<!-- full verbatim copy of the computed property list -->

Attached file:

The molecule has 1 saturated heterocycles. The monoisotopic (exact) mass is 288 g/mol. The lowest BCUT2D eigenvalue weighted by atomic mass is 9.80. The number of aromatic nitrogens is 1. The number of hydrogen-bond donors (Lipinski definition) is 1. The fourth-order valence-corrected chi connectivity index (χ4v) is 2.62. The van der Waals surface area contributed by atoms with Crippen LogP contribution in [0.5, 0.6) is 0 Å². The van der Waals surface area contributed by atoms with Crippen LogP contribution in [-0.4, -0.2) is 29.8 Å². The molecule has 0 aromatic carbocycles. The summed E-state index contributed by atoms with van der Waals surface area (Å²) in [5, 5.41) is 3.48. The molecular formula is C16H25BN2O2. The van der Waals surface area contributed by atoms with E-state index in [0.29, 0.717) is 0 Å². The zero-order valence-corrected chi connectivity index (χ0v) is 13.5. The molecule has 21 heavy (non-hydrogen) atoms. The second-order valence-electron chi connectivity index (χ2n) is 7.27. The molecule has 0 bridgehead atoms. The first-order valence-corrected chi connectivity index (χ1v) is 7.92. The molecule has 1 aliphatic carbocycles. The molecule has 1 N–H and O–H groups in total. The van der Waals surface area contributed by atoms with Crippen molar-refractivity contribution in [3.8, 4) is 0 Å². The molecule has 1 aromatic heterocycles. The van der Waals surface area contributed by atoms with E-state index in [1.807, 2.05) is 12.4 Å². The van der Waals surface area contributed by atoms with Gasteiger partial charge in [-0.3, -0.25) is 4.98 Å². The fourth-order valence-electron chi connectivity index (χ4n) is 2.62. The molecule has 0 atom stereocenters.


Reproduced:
The molecule has 1 saturated heterocycles. The monoisotopic (exact) mass is 288 g/mol. The lowest BCUT2D eigenvalue weighted by atomic mass is 9.80. The number of aromatic nitrogens is 1. The number of hydrogen-bond donors (Lipinski definition) is 1. The fourth-order valence-corrected chi connectivity index (χ4v) is 2.62. The van der Waals surface area contributed by atoms with Crippen LogP contribution in [0.5, 0.6) is 0 Å². The van der Waals surface area contributed by atoms with Crippen LogP contribution in [-0.4, -0.2) is 29.8 Å². The molecule has 0 aromatic carbocycles. The summed E-state index contributed by atoms with van der Waals surface area (Å²) in [5, 5.41) is 3.48. The molecular formula is C16H25BN2O2. The van der Waals surface area contributed by atoms with E-state index in [0.29, 0.717) is 0 Å². The zero-order valence-corrected chi connectivity index (χ0v) is 13.5. The molecule has 21 heavy (non-hydrogen) atoms. The second-order valence-electron chi connectivity index (χ2n) is 7.27. The molecule has 0 bridgehead atoms. The first-order valence-corrected chi connectivity index (χ1v) is 7.92. The molecule has 1 aliphatic carbocycles. The molecule has 1 N–H and O–H groups in total. The van der Waals surface area contributed by atoms with Crippen molar-refractivity contribution in [3.8, 4) is 0 Å². The molecule has 1 aromatic heterocycles. The van der Waals surface area contributed by atoms with E-state index in [1.807, 2.05) is 12.4 Å². The van der Waals surface area contributed by atoms with Gasteiger partial charge in [-0.3, -0.25) is 4.98 Å². The fourth-order valence-electron chi connectivity index (χ4n) is 2.62. The molecule has 0 atom stereocenters.